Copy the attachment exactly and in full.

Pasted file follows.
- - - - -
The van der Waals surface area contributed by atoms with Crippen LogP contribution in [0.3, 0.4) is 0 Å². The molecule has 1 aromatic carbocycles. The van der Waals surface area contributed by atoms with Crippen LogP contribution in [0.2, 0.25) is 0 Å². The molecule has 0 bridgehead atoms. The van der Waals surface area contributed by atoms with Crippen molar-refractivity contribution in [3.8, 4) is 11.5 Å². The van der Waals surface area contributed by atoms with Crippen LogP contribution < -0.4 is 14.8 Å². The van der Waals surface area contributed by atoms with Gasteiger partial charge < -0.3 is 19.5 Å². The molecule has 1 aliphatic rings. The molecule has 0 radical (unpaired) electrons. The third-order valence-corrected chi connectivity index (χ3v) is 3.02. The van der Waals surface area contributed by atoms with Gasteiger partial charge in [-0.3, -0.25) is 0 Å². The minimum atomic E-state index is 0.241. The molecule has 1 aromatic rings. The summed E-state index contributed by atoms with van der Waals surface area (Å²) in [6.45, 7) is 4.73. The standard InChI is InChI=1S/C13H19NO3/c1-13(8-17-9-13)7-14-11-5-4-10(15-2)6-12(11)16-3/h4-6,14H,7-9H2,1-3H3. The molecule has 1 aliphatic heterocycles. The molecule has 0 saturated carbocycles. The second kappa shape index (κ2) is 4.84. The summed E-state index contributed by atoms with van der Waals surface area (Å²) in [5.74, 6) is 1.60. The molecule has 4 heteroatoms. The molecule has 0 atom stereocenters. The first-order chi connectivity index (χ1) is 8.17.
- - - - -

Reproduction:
The van der Waals surface area contributed by atoms with Crippen LogP contribution in [0.3, 0.4) is 0 Å². The molecule has 1 aromatic carbocycles. The van der Waals surface area contributed by atoms with Crippen LogP contribution in [0.2, 0.25) is 0 Å². The molecule has 0 bridgehead atoms. The van der Waals surface area contributed by atoms with Crippen molar-refractivity contribution in [3.8, 4) is 11.5 Å². The van der Waals surface area contributed by atoms with Crippen LogP contribution < -0.4 is 14.8 Å². The van der Waals surface area contributed by atoms with Gasteiger partial charge < -0.3 is 19.5 Å². The molecule has 1 aliphatic rings. The molecule has 0 radical (unpaired) electrons. The third-order valence-corrected chi connectivity index (χ3v) is 3.02. The van der Waals surface area contributed by atoms with Gasteiger partial charge in [-0.3, -0.25) is 0 Å². The minimum atomic E-state index is 0.241. The molecule has 1 aromatic rings. The summed E-state index contributed by atoms with van der Waals surface area (Å²) in [6.45, 7) is 4.73. The standard InChI is InChI=1S/C13H19NO3/c1-13(8-17-9-13)7-14-11-5-4-10(15-2)6-12(11)16-3/h4-6,14H,7-9H2,1-3H3. The molecule has 1 aliphatic heterocycles. The molecule has 0 saturated carbocycles. The second kappa shape index (κ2) is 4.84. The summed E-state index contributed by atoms with van der Waals surface area (Å²) in [5.74, 6) is 1.60. The molecule has 4 heteroatoms. The molecule has 0 atom stereocenters. The first-order chi connectivity index (χ1) is 8.17.